Why It’s a Mistake

Having been on both sides of the aisle as a Salesperson and F&I Manager, I have my own experiences and stories that have absolutely convinced me that it is a mistake to have the salesperson set up their customer by planting the service contract seed.

The truth is, no customer walks into the Finance Office and tells the F&I Manager:

“By the way, I’m supposed to remind you to go over the Extended Service Contract with me.”

It simply does not happen that way and it never will.  In reality, the opposite is true.  Some people go into F&I and state:

“Look!  If you are going to try and sell me an extended warranty, I am just not interested.”

Why does this happen?  Because the customer was already warned by the salesperson about what to expect.   After having gone through the whole sales process and successfully lowering the customers defenses enough to get them to the close, they now re-engage their fear and resistance in their T.O. to F&I.

In my opinion, we need to rethink the whole idea of the term F&I and do so on the basis of what we know to be true about today’s informed customers.

When a customer comes to a car dealership today, their posture is already very distrustful. Whether by experience or hearsay, most are aware of the negative reputation our business has in the marketplace and it tends to make them apprehensive about talking to a salesperson or a manager.  This means that, before anything else, the first job of the salesperson is to release the customers defensive posture by being unique and different from what they are expecting.

If the salesperson is able to get the customer to feel good about working with them and can inspire them with their personality and their sales presentation, the customer will usually relax and cooperate with their process.  When the customer is at their lowest point of apprehension that is when the salesperson should ask them to purchase the car.  Once they have said yes to the closing question, they usually become very comfortable.

Leave the Sales Person Out!

This is a good time to add to the customers excitement by going over the features and benefits of their new vehicle while waiting for the call from the finance office that they are ready for the customer.  My suggestion at this point is to not have the salesperson plant the seed.  As a matter of fact, I don’t even want them to use the term F&I, Business Manager or anything else that sounds like a Manager.  Instead, I prefer the term ‘Billing Clerk.’  What I like the salesperson to say to the customer is:

“I’m going to take you to our Billing Clerk who will complete the necessary paperwork with you.”

This statement does not carry the negative stigma that the other terms do with many car buyers.  It is not necessary to bring up the words service contract.   Avoiding those terms prepares the customer to be more relaxed and allows the business manager to make an effective presentation without having to deal with any preconceived ideas or fears that have been planted in the customers mind by the salespersons statements.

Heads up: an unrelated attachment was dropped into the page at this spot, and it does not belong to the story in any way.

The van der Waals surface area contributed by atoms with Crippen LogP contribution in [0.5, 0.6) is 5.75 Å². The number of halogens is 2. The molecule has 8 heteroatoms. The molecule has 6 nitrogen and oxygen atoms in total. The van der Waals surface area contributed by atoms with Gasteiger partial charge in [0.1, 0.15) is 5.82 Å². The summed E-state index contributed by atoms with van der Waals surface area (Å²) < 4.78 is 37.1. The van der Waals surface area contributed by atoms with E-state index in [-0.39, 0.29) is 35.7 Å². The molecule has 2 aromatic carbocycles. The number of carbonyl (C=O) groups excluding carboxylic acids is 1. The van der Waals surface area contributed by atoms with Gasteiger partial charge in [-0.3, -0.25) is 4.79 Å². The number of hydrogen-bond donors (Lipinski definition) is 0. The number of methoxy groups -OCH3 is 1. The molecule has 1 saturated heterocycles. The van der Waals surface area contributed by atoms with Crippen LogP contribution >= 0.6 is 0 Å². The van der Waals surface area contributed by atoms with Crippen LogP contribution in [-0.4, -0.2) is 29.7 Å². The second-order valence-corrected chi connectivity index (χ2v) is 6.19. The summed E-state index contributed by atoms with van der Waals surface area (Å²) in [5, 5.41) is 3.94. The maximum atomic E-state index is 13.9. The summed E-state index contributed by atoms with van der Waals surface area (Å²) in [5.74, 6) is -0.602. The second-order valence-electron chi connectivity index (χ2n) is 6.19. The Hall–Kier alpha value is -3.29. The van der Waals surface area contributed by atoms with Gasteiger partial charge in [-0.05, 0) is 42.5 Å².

Most of us in this business understand that the buying public has negative preconceptions about car salespeople.  The truth is, many of them feel the same way about F&I managers.  Some have stated that they were pressured by the F&I Manager to buy products or services they didn’t really want or need the last time they bought a car.  

Anxiety-Free Zone

Having the salesperson set them up with such an introduction can re-ignite those negative feelings and emotions and turn a relaxed customer into one that is now apprehensive and fearful.  I believe you should avoid those things altogether and save yourself and your customer a lot of anxiety.

A well trained and professional Finance Manager does not need a salesperson to help them do their job properly.  They are already prepared for the customer before they let the salesperson know they are ready for the T.O.  If a salesperson does their job properly, that alone will reduce the customers’ fears and trepidations about every aspect of the sale, including the final paperwork.  Hearing about additional protection for their investment is something that can add to the whole dealership experience when the customer is relaxed and excited about driving off the lot in their new vehicle.


  1. I like the Billing Clerk idea. It takes me back to to 1978 when I was promoted from the sales floor to be the 1st “Completion Manager” for Scottsdale Datsun. Obviously, there was no pre-conceived expectation of the customer then. As for the main point of not setting up the sale, well, I agree with that as well. I remember the sales meeting when I was introduced as the new F&I Manager at Vero Beach Chrysler in the early 90’s. The sales people were anxious to ask me how I wanted them to set up the sale of the anti theft device that was pre-installed on all the cars. The device had to be sold to the customer or it would be deactivated. The previous Manager insisted the customer be set up in a very particular way. They were shocked and relieved when I told them I didn’t want them to mention it at all. My closing ratio was above 80% where his was closer to 20% . It seems if you live long enough, everything that was once old, becomes new again. 😊


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